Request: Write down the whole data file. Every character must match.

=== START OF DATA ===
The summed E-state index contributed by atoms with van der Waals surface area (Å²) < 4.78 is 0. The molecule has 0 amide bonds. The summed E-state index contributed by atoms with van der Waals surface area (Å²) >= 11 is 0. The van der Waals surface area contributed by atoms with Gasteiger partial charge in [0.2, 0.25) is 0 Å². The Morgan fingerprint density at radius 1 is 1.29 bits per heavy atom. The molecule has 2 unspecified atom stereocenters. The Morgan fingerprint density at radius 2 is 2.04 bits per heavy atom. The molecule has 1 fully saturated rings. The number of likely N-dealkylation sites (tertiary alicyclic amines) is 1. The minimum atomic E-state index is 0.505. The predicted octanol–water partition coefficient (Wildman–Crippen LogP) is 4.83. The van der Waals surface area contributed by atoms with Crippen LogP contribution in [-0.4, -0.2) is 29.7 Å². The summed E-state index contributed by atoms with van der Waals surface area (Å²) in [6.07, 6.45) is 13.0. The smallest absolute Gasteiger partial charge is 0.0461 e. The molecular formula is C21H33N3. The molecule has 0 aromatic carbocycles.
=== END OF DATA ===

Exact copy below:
The summed E-state index contributed by atoms with van der Waals surface area (Å²) < 4.78 is 0. The molecule has 0 amide bonds. The summed E-state index contributed by atoms with van der Waals surface area (Å²) >= 11 is 0. The van der Waals surface area contributed by atoms with Gasteiger partial charge in [0.2, 0.25) is 0 Å². The Morgan fingerprint density at radius 1 is 1.29 bits per heavy atom. The molecule has 2 unspecified atom stereocenters. The Morgan fingerprint density at radius 2 is 2.04 bits per heavy atom. The molecule has 1 fully saturated rings. The number of likely N-dealkylation sites (tertiary alicyclic amines) is 1. The minimum atomic E-state index is 0.505. The predicted octanol–water partition coefficient (Wildman–Crippen LogP) is 4.83. The van der Waals surface area contributed by atoms with Crippen LogP contribution in [-0.4, -0.2) is 29.7 Å². The summed E-state index contributed by atoms with van der Waals surface area (Å²) in [6.07, 6.45) is 13.0. The smallest absolute Gasteiger partial charge is 0.0461 e. The molecular formula is C21H33N3. The molecule has 0 aromatic carbocycles.